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How will Walmart keep its sales growth going?

Kristin Schwab Feb 18, 2021
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Walmart's profits rely primarily on customer loyalty. Joe Raedle/Getty Images
COVID-19

How will Walmart keep its sales growth going?

Kristin Schwab Feb 18, 2021
Heard on:
Walmart's profits rely primarily on customer loyalty. Joe Raedle/Getty Images
HTML EMBED:
COPY

Walmart is still riding the sales surge it’s enjoyed since the beginning of the pandemic. But there are signs that those sales are now slowing. Online sales rose 69% last quarter, down from 80% in the previous quarter, making it Walmart’s slowest quarter of growth since the pandemic began.

That means for Walmart, the months ahead will be about trying to hold on to its momentum as other businesses start to open up again.

One strategy it’s used during the pandemic is to embrace one-stop shopping, said John Zhang, a professor of retail marketing at the Wharton School of the University of Pennsylvania. Walmart has expanded into grocery delivery, pet care and even COVID-19 vaccines.

“Go to Walmart and get everything taken care of,” Zhang said.

That is, until the world reopens and choice becomes delightful again. Mark Cohen, who directs the retail studies program at Columbia Business School, said Walmart could do more to attract discretionary spending, with exclusive clothing and beauty lines. That is something, he said, that its competitor Target does well.

“At the end of the day, you run out of appeal without having compelling assortments,” Cohen said.

Zhang said that’s the kind of thing that pulls shoppers to brick-and-mortar stores. Walmart needs to do this because online shopping will inevitably drop off when the lockdowns end. Plus, with its nearly 11,000 locations, Walmart doesn’t want all of its customers to shop online, which is more expensive for retailers.

“Picking and delivering and all those other things. Yeah, it’s less profitable,” said Matthew Hamory, managing director at AlixPartners.

Grocery delivery has especially tight margins — some retailers even lose money on it. But it’s also been a huge boost in getting people to shop at Walmart during the pandemic, which creates a dilemma.

“How do I really get the most return out of this enormous investment I have in stores? How do I use that to drive all components of my business, including online?” Hamory said.

For Walmart to maintain its current footing, it needs to keep investing even in areas that don’t make so much money. Because Walmart’s profits rely on customer loyalty.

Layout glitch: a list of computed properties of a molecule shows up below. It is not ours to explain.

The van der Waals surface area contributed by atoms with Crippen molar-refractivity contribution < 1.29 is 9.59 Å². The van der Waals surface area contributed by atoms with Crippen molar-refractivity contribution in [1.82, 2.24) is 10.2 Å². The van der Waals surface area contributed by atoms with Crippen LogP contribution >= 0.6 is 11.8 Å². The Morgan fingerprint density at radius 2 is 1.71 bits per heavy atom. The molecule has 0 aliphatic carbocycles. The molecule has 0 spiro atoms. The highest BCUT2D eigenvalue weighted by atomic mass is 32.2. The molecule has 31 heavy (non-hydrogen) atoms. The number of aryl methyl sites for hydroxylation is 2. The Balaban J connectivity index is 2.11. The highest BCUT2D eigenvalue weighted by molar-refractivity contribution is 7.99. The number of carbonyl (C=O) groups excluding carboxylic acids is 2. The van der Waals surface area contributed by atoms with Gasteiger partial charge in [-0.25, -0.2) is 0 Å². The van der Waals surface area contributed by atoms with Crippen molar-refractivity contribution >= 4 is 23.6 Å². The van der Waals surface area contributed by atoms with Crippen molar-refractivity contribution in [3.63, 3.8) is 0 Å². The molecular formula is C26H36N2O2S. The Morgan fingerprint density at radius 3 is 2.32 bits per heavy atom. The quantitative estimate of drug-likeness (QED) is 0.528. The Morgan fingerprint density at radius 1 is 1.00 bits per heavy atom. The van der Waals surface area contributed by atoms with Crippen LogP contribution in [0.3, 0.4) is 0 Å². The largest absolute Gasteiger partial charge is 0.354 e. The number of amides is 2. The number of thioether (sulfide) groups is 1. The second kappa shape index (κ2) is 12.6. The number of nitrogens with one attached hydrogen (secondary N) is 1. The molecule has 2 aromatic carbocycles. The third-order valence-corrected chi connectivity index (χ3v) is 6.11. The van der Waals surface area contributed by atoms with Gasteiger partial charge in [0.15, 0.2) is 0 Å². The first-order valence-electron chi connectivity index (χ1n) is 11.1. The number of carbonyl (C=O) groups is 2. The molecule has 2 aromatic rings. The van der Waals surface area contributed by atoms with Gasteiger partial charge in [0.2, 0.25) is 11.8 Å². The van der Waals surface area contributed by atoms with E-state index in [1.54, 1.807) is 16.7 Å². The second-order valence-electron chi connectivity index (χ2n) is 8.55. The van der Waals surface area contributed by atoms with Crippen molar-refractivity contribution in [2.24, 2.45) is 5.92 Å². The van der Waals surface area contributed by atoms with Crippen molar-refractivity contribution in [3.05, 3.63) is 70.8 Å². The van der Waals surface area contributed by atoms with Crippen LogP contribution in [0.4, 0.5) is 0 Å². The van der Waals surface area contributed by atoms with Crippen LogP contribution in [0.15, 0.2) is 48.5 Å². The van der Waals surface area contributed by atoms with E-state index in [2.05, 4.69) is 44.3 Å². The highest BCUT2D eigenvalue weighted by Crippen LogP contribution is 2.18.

COVID-19 Economy FAQs

What’s the outlook for vaccine supply?

Chief executives of America’s COVID-19 vaccine makers promised in congressional testimony to deliver the doses promised to the U.S. government by summer. The projections of confidence come after months of supply chain challenges and companies falling short of year-end projections for 2020. What changed? In part, drugmakers that normally compete are now actually helping one another. This has helped solve several supply chain issues, but not all of them.

How has the pandemic changed scientific research?

Over the past year, while some scientists turned their attention to COVID-19 and creating vaccines to fight it, most others had to pause their research — and re-imagine how to do it. Social distancing, limited lab capacity — “It’s less fun, I have to say. Like, for me the big part of the science is discussing the science with other people, getting excited about projects,” said Isabella Rauch, an immunologist at Oregon Health & Science University in Portland. Funding is also a big question for many.

What happened to all of the hazard pay essential workers were getting at the beginning of the pandemic?

Almost a year ago, when the pandemic began, essential workers were hailed as heroes. Back then, many companies gave hazard pay, an extra $2 or so per hour, for coming in to work. That quietly went away for most of them last summer. Without federal action, it’s mostly been up to local governments to create programs and mandates. They’ve helped compensate front-line workers, but they haven’t been perfect. “The solutions are small. They’re piecemeal,” said Molly Kinder at the Brookings Institution’s Metropolitan Policy Program. “You’re seeing these innovative pop-ups because we have failed overall to do something systematically.”

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